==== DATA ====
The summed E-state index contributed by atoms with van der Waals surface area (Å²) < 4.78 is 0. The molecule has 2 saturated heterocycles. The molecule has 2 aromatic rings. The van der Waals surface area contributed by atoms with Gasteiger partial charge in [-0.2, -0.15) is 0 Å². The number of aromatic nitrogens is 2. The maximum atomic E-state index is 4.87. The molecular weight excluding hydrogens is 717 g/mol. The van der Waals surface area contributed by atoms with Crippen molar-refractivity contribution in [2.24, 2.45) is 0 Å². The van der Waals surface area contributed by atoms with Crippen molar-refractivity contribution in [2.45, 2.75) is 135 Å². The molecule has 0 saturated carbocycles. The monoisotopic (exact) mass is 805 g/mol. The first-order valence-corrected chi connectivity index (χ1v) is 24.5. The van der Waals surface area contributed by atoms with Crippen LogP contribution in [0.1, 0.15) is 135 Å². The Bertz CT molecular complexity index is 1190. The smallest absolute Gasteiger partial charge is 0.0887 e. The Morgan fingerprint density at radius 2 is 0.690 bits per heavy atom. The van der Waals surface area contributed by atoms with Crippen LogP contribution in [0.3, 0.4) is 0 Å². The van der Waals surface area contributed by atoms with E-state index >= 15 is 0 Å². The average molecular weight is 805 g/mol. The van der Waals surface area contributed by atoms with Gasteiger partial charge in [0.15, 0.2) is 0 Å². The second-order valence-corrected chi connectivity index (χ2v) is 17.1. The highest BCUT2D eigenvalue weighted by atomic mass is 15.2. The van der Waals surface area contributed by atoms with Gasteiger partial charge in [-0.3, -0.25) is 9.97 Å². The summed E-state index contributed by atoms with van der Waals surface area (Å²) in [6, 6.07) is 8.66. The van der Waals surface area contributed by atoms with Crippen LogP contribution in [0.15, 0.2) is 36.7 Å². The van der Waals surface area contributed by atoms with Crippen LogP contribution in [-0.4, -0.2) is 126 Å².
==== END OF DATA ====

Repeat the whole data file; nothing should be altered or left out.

The summed E-state index contributed by atoms with van der Waals surface area (Å²) < 4.78 is 0. The molecule has 2 saturated heterocycles. The molecule has 2 aromatic rings. The van der Waals surface area contributed by atoms with Gasteiger partial charge in [-0.2, -0.15) is 0 Å². The number of aromatic nitrogens is 2. The maximum atomic E-state index is 4.87. The molecular weight excluding hydrogens is 717 g/mol. The van der Waals surface area contributed by atoms with Crippen molar-refractivity contribution in [2.24, 2.45) is 0 Å². The van der Waals surface area contributed by atoms with Crippen molar-refractivity contribution in [2.45, 2.75) is 135 Å². The molecule has 0 saturated carbocycles. The monoisotopic (exact) mass is 805 g/mol. The first-order valence-corrected chi connectivity index (χ1v) is 24.5. The van der Waals surface area contributed by atoms with Crippen LogP contribution in [0.1, 0.15) is 135 Å². The Bertz CT molecular complexity index is 1190. The smallest absolute Gasteiger partial charge is 0.0887 e. The Morgan fingerprint density at radius 2 is 0.690 bits per heavy atom. The van der Waals surface area contributed by atoms with Crippen LogP contribution in [0.3, 0.4) is 0 Å². The van der Waals surface area contributed by atoms with E-state index >= 15 is 0 Å². The average molecular weight is 805 g/mol. The van der Waals surface area contributed by atoms with Gasteiger partial charge in [0.15, 0.2) is 0 Å². The second-order valence-corrected chi connectivity index (χ2v) is 17.1. The highest BCUT2D eigenvalue weighted by atomic mass is 15.2. The van der Waals surface area contributed by atoms with Gasteiger partial charge in [-0.3, -0.25) is 9.97 Å². The summed E-state index contributed by atoms with van der Waals surface area (Å²) in [6, 6.07) is 8.66. The van der Waals surface area contributed by atoms with Crippen LogP contribution in [0.15, 0.2) is 36.7 Å². The van der Waals surface area contributed by atoms with Crippen LogP contribution in [-0.4, -0.2) is 126 Å².